Sgt. Simms then inspected the bag more closely. It was a plastic merchandise bag from an athletic shoe store called the Athlete's Foot. Sgt. Simms picked up the bag by the drawstring; looking into the bag from the top, the officer saw only a swatch
of a red garment. He pried at the top of the bag with a pen, attempting to increase the size of the opening. Sgt. Simms next felt the bottom of the bag, employing what he referred to as the "crush technique." Through the bag, Sgt. Simms could feel hard, individually wrapped packages inside; based on his experience as a narcotics officer, he concluded that these were "rocks" of the cocaine derivative crack. Upon opening the bag, the policeman discovered 272 small plastic bags, later found to contain over 300 grams of crack cocaine valued at approximately $23,000. Sgt. Simms then directed one of the other officers to bring the defendant, who had been walking around the neighborhood, back to the vicinity of the store. One of the store clerks identified Most as the man who had left the bag in their care, and he was arrested.
Prior to trial, defense counsel moved that the cocaine be deemed inadmissible as the product of an unconstitutional search. The United States argued that the bag had been abandoned and that consequently no warrant was required. The trial court, while making no express finding on the question of abandonment, 1 held that the search was lawful and denied the motion to suppress. Most was convicted and sentenced to ten years' imprisonment, plus five years' supervised probation. This appeal followed.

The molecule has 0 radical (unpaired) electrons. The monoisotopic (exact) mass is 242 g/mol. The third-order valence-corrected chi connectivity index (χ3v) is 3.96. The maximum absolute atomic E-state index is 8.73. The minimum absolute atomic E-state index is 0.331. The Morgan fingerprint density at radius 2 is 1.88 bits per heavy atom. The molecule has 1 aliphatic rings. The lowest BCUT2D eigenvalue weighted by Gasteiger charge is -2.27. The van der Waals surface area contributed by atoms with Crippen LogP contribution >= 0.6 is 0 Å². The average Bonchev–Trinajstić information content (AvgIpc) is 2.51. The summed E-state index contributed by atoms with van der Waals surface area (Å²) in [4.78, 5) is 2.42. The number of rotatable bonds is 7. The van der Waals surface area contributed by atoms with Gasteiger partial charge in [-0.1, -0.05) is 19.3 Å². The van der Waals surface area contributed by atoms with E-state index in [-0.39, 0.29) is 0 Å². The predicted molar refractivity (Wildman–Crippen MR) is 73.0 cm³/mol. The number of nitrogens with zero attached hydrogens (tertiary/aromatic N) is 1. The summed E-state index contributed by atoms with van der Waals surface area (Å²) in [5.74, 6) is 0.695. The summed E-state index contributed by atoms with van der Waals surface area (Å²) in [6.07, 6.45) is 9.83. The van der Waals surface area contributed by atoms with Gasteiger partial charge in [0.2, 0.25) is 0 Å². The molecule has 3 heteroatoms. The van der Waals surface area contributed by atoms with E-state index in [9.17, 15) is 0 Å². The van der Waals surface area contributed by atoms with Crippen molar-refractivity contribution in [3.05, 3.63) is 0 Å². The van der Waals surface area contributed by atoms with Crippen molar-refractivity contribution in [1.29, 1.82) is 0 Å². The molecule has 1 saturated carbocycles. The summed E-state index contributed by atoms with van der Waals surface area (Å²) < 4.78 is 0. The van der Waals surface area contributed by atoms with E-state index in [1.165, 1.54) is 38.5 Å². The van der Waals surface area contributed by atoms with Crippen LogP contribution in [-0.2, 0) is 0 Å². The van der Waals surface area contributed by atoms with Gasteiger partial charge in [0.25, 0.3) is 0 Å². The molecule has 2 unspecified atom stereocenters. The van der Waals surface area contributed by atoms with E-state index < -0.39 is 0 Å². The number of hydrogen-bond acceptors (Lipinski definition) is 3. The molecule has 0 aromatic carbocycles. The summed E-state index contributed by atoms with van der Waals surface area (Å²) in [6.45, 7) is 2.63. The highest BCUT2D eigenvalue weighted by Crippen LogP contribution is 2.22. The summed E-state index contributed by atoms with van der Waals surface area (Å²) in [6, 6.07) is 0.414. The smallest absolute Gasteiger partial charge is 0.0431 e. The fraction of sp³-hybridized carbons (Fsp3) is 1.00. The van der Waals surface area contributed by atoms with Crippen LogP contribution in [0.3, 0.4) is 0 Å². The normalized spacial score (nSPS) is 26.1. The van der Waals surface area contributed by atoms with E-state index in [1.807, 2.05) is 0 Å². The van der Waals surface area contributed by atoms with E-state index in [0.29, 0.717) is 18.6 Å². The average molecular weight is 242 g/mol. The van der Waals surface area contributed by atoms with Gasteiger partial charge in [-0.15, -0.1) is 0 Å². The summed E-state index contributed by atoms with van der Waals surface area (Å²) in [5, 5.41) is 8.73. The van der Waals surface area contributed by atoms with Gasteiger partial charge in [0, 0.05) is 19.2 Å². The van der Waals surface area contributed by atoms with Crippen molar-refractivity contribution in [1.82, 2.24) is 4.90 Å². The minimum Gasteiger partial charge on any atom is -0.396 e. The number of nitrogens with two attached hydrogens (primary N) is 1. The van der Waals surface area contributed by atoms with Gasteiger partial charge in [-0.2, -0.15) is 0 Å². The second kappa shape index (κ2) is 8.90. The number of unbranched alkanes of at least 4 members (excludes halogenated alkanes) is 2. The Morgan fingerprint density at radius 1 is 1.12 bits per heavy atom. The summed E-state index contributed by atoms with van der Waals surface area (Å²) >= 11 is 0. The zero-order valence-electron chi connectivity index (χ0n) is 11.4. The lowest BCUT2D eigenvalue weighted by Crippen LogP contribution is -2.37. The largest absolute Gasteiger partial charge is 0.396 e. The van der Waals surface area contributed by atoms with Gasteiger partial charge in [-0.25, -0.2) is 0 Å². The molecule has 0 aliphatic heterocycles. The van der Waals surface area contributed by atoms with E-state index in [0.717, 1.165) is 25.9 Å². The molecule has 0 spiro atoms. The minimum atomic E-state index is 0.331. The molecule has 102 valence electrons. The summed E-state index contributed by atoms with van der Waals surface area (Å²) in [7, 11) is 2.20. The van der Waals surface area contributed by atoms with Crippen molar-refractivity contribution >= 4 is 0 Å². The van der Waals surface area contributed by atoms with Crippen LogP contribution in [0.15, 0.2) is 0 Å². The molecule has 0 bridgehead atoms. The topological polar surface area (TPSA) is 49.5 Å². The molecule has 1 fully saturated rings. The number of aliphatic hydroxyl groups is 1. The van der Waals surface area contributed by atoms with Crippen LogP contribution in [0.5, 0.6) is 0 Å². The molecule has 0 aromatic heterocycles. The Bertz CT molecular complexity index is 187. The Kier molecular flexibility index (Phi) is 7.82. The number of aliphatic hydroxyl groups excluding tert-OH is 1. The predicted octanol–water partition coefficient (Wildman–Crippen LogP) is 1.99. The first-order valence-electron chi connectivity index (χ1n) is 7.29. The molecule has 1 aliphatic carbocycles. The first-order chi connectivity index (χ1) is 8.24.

A. General Fourth Amendment Principles
The fourth amendment to the United States Constitution provides that "[t]he right of the people to be secure in their persons, houses, papers, and effects, against unreasonable searches and seizures, shall not be violated, and no Warrants shall issue, but upon probable cause...." U.S. Const. amend. IV. Evidence obtained by means of an unconstitutional search or seizure is not admissible at trial.
The general rule, at least in the context of a criminal investigation, is that a search must be based upon a warrant issued upon probable cause. See Skinner v. Railway Labor Executives' Association, --- U.S. ----, 109 S.Ct. 1402, 1414, 103 L.Ed.2d 639 (1989) ("Except in certain well-defined circumstances, a search or seizure in [a criminal] case is not reasonable unless it is accomplished pursuant to a judicial warrant issued upon probable cause."); Mincey v. Arizona, 437 U.S. 385, 390, 98 S.Ct. 2408, 2412, 57 L.Ed.2d 290 (1978); Katz v. United States, 389 U.S. 347, 357, 88 S.Ct. 507, 514, 19 L.Ed.2d 576 (1967). 2 This is not to say that every warrantless search during a criminal investigation is violative of the Constitution. The relevant precedents do establish, however, that such a search is presumptively unlawful: The burden is on the government to establish that a particular exception to the warrant requirement applies.